When we use numbers, we usually use **decimal numbers** (or **base-10**), which are expressed using 10 values, 0-9.

So our digit columns increase by 10 times (1s, 10s, 100s). For example, let's take the digits 101:

But using 10 values is arbitrary. We could multiply our columns by *any* number and numbers would still work. Some languages spoken in Nigeria and India use **duodecimal** numbers, or **base-12**. So "eleven" and "twelve" aren't built using 1s and 2s, they're entirely different digits.

Some mathematicians argue that base-12 is a better system than our base-10, because 12 has more factors (1, 2, 3, 4, 6) than 10 does (1, 2, 5). We probably use decimal numbers because we have 10 fingers.

**Binary numbers** (or **base-2**) only use two values, 0 and 1. So binary digit columns increase by 2 times (1s, 2s, 4s).

Let's look at the same digits 101:

Binary numbers are nice for computers because they can easily be expressed as series of bits, which only have two states (think of them as "on" or "off", "open" or "closed", or 0 or 1).

Here are the base-10 numbers 0 through 10 in binary:

**Negative numbers** are typically represented in binary using
*two's complement* encoding. In two's complement, the
leftmost digit is *negative*, and the rest of the digits are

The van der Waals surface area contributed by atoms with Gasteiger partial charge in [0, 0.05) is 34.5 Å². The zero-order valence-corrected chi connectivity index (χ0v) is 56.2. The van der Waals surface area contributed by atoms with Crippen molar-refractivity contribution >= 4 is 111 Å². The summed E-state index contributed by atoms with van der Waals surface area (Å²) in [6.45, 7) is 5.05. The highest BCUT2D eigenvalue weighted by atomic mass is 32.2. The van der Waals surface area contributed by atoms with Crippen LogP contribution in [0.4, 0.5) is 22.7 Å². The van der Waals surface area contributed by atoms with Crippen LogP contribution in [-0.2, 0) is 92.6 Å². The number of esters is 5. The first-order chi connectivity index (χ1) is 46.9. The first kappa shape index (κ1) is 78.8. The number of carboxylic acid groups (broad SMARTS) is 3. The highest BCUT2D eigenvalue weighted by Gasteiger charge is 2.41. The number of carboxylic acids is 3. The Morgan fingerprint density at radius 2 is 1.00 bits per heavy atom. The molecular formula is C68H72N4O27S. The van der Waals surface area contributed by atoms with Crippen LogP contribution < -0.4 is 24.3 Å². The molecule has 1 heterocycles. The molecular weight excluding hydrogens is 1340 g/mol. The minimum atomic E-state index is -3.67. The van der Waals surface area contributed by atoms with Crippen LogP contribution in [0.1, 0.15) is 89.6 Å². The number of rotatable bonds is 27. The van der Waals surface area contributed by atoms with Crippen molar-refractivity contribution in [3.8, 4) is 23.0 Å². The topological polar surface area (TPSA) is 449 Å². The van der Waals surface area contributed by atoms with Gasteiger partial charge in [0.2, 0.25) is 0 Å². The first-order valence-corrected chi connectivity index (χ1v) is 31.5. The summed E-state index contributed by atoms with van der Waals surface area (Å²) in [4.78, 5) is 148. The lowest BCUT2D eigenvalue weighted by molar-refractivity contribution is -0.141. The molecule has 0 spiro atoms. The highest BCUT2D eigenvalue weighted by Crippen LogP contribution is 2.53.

positive.

**Warning: ** The leftmost digit is *not* the
same as a negative sign. The absolute value of the leftmost digit is
the same as described above, and each digit's value is double the
value of the digit to the right.

To make this clearer, let's look at what happens when we interpret
that 101

as two's complement:

Fun computer systems trivia fact: two's complement isn't the only
way negative numbers could be encoded. Other encodings tossed around
in the 1960s included one's complement

and sign and
magnitude

encodings. Of the three encodings, two's complement
is the one still used today for a few reasons:

- There is only one way to represent zero.
- Basic operations like addition, subtraction, and multiplication are the same regardless of whether the numbers involved are positive or negative.

Since two's complement had both of these properties (and the others didn't), it stuck around and is still used today.

Here are the base-10 numbers -5 through 5 in two's complement, along with how we'd interpret each bit:

So, should 1011 be read as "eleven" (in binary) or "negative five" (in two's complement)?

It could be either one! Many languages have two types of
numbers: **signed**
and **unsigned**. Signed numbers are represented in
two's complement, and unsigned numbers use plain old base 2.

So, if an interviewer asks you to convert base-2 into decimal, ask: "is that in two's complement or not?"

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